VISUAL/SPATIAL - deals with images and pictures.

Learning and knowing through visual arts, imagination, visualizing objects from different perspectives and angles ...

 

Reference - Lazear D:Seven Ways of Knowing. Hawker Blownlow Education, 1990.

The Rogers Indicator of Multiple Intelligences

Multiple Intelligence Inventory

Multiple Intelligences

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BODY/KINESTHETIC - deals with body and movement.

Learning and knowing through physical activity and motion ...

MUSICAL/RHYTHMIC - deals with rhythmic and tonal patterns.

Learning and knowing through music, rhyme, natural sound ...

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INTERPERSONAL - deals with verbal and non-verbal communication with others.

Learning and knowing through one-to-one and group relationships ...

INTERPERSONAL - deals with verbal and non-verbal communication with others.

Learning and knowing through one-to-one and group relationships ...

INTRAPERSONAL - deals with internal aspects of the self and spiritual realities.

Learning and knowing through self-reflection, meta-cognition (thinking about thinking), intuition...

COOPERATIVE LEARNING

In cooperative learning students work with each other to accomplish a shared or common goal. The goal is reached through interdependence among all group members rather than working alone. Each member is responsible for the outcome of the shared goal.

Putting groups together in a room does not mean cooperative learning is taking place. In order to have effective cooperative learning each group member must:

  • contribute while also depending on others to accomplish a shared goal or task.
  • praise, encourage, support, or assist others.
  • take responsibility for their own learning and contribution as well as group achievement.
  • develop leadership, decision-making, trust-building and communication skills.
  • reflect on group effectiveness and think of ways to improve group work.

Reference - Gibbs,J:Tribes - A New Way of Learning Together. Centre Source Publications, 1994.

 

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Cooperative learning can produce greater student achievement than traditional learning methodologies. Students who work individually often compete against others to gain praise or other forms of rewards and reinforcements. The success of these individuals can mean failures for others. There are more winners in a cooperative team because all members reap from the success of an achievement.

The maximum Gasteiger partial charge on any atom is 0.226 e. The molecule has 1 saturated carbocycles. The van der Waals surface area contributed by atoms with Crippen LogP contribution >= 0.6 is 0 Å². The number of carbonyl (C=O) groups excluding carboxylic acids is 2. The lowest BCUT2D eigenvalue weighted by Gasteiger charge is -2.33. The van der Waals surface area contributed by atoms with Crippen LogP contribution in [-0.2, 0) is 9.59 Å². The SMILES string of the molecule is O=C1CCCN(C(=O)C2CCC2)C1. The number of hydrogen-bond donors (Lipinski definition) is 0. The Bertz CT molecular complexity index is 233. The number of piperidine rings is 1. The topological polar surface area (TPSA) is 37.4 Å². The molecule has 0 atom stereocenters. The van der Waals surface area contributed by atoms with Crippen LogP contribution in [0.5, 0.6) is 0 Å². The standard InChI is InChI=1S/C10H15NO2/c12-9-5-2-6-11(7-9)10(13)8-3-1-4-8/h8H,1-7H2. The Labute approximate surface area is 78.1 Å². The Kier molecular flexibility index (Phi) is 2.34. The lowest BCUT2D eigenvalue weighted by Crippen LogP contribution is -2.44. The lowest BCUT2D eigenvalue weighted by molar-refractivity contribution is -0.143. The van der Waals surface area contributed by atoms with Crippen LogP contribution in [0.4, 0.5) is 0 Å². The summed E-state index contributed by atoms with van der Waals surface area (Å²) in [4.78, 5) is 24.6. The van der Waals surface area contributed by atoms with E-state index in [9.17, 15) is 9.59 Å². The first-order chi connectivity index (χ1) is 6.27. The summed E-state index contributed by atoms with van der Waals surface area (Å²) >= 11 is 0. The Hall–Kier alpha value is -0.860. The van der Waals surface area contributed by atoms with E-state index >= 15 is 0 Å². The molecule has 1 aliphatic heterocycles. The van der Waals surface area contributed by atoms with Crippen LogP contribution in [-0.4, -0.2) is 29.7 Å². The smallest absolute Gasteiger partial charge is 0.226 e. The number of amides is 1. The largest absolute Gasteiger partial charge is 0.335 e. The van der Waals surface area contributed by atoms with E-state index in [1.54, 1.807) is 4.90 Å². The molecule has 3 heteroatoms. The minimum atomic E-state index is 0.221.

One of the essential elements of cooperative learning is the development of social skills. Students learn to take risks and are praised for their contribution. They are able to see points of view other than their own. Such benefits contribute to the overall satisfaction of learning. Students work with others who may have different learning skills, cultural background, attitudes, and personalities. These differences force them to deal with conflicts and enrich learning.

 

KNOWLEDGE OF WHOLE SYSTEMS

Earlier this century ecologists who focussed on the study of animal and plant communities observed networks of relationships - the web of life. They found a new way of thinking - thinking in terms of relationships, connectedness and context - SYSTEMS THINKING.

Systems thinking involves several shifts from mechanistic, reductionistic thinking:

Shift from the parts to the whole.

According to the systems view a living system has essential properties which none of the parts have. They arise from the interactions and relationships between the parts. These properties are destroyed when the system is dissected, either physically or theoretically, into isolated elements.

For example, energy and matter move in cycles through an ecosystem; all substances are continually recycled. The food chains that ecologists originally talked about are really food webs. They are networks, and there are cycles within those networks, which are feedback loops. All these are properties that can only be understood if you observe the whole ecosystem. If you split it into a number of species and make a list of those, you will never discover that there are these cyclical patterns that interconnect them.

Shift from analysis to context.